- Introduce the need for light in modern society, yet allow participants to discover side effects of technology. Conduct in-dome demonstrations, using unshielded mini-flashlights in “candle mode” to guide participants to identify three aspects of light pollution (glare, light trespass, and sky glow) and to discover benefits of fully shielded lights.
- Present in-dome There Once Was a Sky Full of Stars, written by Bob Crelin and illustrated by Amie Ziner.
- Conduct a live, traditional presentation of constellations and celestial highlights at that time using the planetarium’s starfield.
- Introduce notion of magnitudes.
- Segue to the constellation Orion and present a live primer on how students and visitors contribute their observations of Orion to Globe at Night.
Spreading the Word: The 2-DVD set can be purchased for the cost of duplication and shipping through the Great Lakes Planetarium Association at the GLPA Online Store.
After the Visit
Let There Be Night offers a post-visit experience for older teens and adults in the virtual world of Second Life, where avatars can interact with nightscapes within a Holodeck-like structure. In one selectable envirionment, you can immerse yourself in an urban street scene with various types of outdoor lighting. By adjusting the lighting fixtures, the visitors can see the outcome of their actions on the nightscape, for better or for worse. In another scene, you can visit the courtyard of Galileo's villa in Arcetri, where he lived his later years under house arrest.
As of December 2008, the interactive structure resides on CoLab Island at http://slurl.com/secondlife/NASA%20CoLab/151/98/702; however, it will move to Astronomy 2009 Island during the International Year of Astronomy. Designed by Itazura Radio of the Primagination Factory, the building contains the domed hologrid and a Great Hall, where other IYA2009 displays will be featured.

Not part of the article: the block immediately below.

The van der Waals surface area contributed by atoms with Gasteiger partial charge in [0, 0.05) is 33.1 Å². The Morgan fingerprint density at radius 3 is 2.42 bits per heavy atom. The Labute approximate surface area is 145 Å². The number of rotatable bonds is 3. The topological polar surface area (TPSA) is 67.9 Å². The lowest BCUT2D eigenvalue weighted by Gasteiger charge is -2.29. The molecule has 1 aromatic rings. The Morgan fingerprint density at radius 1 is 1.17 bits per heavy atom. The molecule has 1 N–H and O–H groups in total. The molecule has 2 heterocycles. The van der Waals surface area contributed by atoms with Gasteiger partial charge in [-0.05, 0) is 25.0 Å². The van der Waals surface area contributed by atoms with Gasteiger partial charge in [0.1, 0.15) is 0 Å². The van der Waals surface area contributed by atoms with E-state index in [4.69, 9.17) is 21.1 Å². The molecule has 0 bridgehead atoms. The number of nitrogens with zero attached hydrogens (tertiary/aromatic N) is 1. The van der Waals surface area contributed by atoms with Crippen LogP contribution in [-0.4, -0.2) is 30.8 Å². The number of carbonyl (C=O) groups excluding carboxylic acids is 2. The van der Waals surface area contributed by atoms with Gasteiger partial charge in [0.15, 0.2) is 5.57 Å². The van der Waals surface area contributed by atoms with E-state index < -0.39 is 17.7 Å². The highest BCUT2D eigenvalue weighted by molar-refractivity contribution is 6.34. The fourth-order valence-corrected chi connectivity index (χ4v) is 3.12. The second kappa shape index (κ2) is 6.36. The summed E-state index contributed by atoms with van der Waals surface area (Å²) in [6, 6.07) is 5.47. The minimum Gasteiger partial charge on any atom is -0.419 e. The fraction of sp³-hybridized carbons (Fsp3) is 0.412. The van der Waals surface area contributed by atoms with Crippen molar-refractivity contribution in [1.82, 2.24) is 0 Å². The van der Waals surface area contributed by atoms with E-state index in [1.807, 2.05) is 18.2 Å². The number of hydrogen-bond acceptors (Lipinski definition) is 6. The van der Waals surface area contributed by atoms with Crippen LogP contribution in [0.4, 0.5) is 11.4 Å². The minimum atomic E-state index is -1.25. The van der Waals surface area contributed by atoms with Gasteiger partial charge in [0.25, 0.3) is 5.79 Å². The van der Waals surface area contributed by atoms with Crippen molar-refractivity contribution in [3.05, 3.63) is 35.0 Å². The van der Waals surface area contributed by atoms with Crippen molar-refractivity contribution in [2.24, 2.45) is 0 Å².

Virtual Scenarios: In the virtual world of Second Life, visitors can experience the trade-offs of outdoor lighting and propose solutions for lessening the impact of the technology on society.
We encourge groups large and small to follow up their visits with a meaningful activity that addresses outdoor lighting. One school district in northern Indiana is coordinating a significant observing campaign. All students in grades 3-8 will experience grade-appropriate excerpts from the program during their regular planetarium visit and conduct the subsequent star counting experiment. The project staff has met with the school principals to coordinate implementation of Let There Be Night and has visited each of the 14 schools twice to present to the teachers the roles of students and teachers alike. The two-disc DVD set and the Teachers web page give further details and guidance.
All 6,000+ students in grades 3-8 will observe Orion during a two-week span March 14-28,2009, that coincides with the international Globe at Night (GaN) program. The number of stars they see and count suggests the level of light pollution at the respective sites. They will match their observations of Orion with limiting magnitude star charts posted online at GaN and contained in the Let There Be Night DVD.
Concurrently, select teams of students from each of 14 schools within the district will quantify sky glow with hand-held Sky Quality Meters (SQMs). Each night, cloudy or clear, they will record the sky glow near school grounds and post the SQM values the next day in school. In class, teachers will guide students to share their observations and analyze the data. After reviewing and discussing the district-wide results, they will create a model from LEGO® blocks that shows how much of the night sky has been lost and present their findings to the School Board of Education.
Recommended Reading: Sky Lore from Planet Earth: stories from around the world...Orion. Author/illustrator/planetarian Dayle Brown shares the lore of Orion from multiple cultures in both hemispheres.
Other Planetarium Programs for IYA2009
Let There Be Night will celebrate the International Year of Astronomy by embracing the US theme "Dark Skies are a Universal Resource." However, it is not the only planetarium feature in the pipeline. The team who is producing the 400 Years of the Telecope documentary will also partner with the planetarium community to create a companion program Two Small Pieces of Glass.